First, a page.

us financially by purchasing this disc from
us financially by purchasing this disc from
Saverio MERCADANTE (1795-1870) Omaggio a Bellini - Fantasia, for large orchestra (1860) [11:11]
Seconda Sinfonia Caratteristica Napoletana [9:29]
Gran Sinfonia, on themes from Rossini's Stabat Mater (1843) [13:10]
Clarinet Concerto no.2 in B flat, op.101 [16:46]
Garibaldi - Sinfonia for large orchestra (1861) [9:32]
Giammarco Casani (clarinet)
Orchestra Sinfonica di Roma/Francesco La Vecchia
rec. Auditorium Conciliazione, Rome, 3-4 June 2012; OSR Studio, Rome, 2 July 2012 (Garibaldi). NAXOS 8.573035 [60:08]
Flute Concerto no.2 in E minor, op.57 (1814) [20:57]
Flute Concerto no.4 in G, op.57 (1816) [15:48]
Flute Concerto no.1 in E, op.49 (1813) [20:49]
Sinfonia Finlandia Jyväskylä/Patrick Gallois (flute)
rec. Suolahti Hall, Jyväskylä, Finland, 18-22 December 2011. NAXOS 8.572731 [57:34]
These are Naxos's first two instrumental recordings of Saverio Mercadante, an Italian composer better known, like most of his 19th century compatriots, for his operatic works. Both CDs have been released almost concurrently.
The flute concerto programme replicates a Dynamic release that has been available for nearly 15 years, except that the latter is much more generous - a double-disc that includes two extra concertos and a Theme and Variations (CDS 446). Dynamic's recording was made by their stalwart flautist Mario Carbotta with I Solisti Aquilani. Carbotta benefits from a separate conductor, Vittorio Parisi, whereas Gallois arguably leaves himself with too much to concentrate on - Mercadante's are demanding scores for the flautist. On the other hand, the Dynamic issue remains expensive: for the same price, both the above Naxos discs could be had with change left over for another mid-price CD that compensates for the sub-hour running times.
There are other worthy recordings about, too - James Galway's account of three of the concertos has just been re-released in a cheap Sony Classics boxed set (8888 376784-2), whilst Marzio Conti on Arts (47584-2, review), Raffaele Trevisani on Delos (DE3372) and Jean-Pierre Rampal on Warner Apex (2564 61791-2, review) are all still readily available. This latter recording also includes the Gran Sinfonia on themes from Rossini's Stabat Mater, although Warner's typically thinnish sound knocks a few points off overall. In addition there are several discs that feature a single concerto.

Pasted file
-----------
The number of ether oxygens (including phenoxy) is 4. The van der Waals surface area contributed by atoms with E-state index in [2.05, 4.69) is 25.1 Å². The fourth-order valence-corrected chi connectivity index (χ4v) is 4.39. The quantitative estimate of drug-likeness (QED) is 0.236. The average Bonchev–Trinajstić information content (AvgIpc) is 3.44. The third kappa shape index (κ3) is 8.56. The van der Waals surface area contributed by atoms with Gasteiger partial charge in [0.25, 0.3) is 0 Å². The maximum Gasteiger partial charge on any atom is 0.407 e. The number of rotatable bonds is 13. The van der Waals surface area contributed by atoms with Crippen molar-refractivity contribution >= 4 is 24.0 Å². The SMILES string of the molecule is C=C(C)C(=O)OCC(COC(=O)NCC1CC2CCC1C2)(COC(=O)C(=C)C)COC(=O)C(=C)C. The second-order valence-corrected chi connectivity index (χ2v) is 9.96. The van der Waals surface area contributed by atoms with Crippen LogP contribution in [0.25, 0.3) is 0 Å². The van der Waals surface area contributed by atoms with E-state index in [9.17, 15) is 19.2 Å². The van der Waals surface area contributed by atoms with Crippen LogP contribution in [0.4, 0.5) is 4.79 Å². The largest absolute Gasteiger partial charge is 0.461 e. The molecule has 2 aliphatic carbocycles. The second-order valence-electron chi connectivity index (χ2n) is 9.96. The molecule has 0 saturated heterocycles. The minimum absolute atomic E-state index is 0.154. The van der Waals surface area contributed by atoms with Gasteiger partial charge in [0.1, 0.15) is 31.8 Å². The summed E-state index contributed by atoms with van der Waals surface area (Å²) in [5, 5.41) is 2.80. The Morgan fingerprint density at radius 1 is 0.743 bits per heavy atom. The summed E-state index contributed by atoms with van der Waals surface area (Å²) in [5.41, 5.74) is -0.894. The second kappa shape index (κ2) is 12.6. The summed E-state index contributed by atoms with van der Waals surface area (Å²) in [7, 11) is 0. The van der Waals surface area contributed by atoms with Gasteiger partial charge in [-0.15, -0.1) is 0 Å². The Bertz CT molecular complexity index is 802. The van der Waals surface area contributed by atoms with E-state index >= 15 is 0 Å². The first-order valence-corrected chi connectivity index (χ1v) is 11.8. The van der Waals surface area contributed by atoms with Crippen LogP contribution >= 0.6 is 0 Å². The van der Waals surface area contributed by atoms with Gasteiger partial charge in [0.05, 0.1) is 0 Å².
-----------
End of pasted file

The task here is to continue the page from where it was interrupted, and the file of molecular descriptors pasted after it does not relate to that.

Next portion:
Whichever recording tempts, Mercadante offers a series of well-crafted flute works, unsurprisingly based on the stylisations of bel canto opera, set within the fast-slow-fast structure typical of the era. Whilst the orchestrations on the whole can tend towards the mechanical, the aria-like middle movements are highly lyrical. The final movement of the E minor concerto is a favourite encore piece that many will recognise. Gallois gives a good account, the equal of Carbotta, of these fairly lung-busting scores, whilst the Sinfonia Finlandia Jyväskylä chip in in a very polished manner.
Mercadante's two clarinet concertos also crop up occasionally in anthologies. Giammarco Casani gives a warm, persuasive account of a sparkling work that often recalls Weber in its 'old-fashioned' lyricism and virtuosity. The remainder of Francesco La Vecchia's programme is purely orchestral. Here Mercadante's orchestrational imagination has noticeably improved - he was by now twenty to forty years older - and the works are much more Romantic-dramatic, as amply demonstrated by the opening bars of the Gran Sinfonia.
On the other hand, these are chiefly paraphrases of other composers' music, with big themes and arias pre-supplied, as it were. The finale 'Garibaldi' mini-symphony is based instead on a rousing patriotic hymn later made famous by Enrico Caruso, whereas the Characteristic Neapolitan Sinfonia obsesses on the tarantella, the famous folk dance. Borrowed or original, and allowing that Mercadante had commercial success in mind, these works are all memorably coloured and well shaped. The Garibaldi Sinfonia aptly sees the composer at his most stirringly catchy, all the while displaying almost Verdian innovation in the scoring. This is a work that would go down very well on almost any programme.
Mercadante's works are rendered even more attractive by the considerable skill and commitment of the Rome Symphony Orchestra under the expert guidance of La Vecchia, who has done so much over the years to promote Italian orchestral music.
Audio quality is impressive on this all-Italian disc, although the orchestra is a little underlit for the Clarinet Concerto. Sound is on the lossy side on the Finnish/flute one. This latter recording suffers from a millisecond jerk right at the start of the first track, with a more serious blip halfway through the final movement of the same E minor Concerto, where someone momentarily turns down the master volume.
Booklet notes for both CDs are informative and well written. In sum, whilst the flute disc is primarily for Gallois fans, La Vecchia's entertaining programme can expect to have, and merits, much wider currency.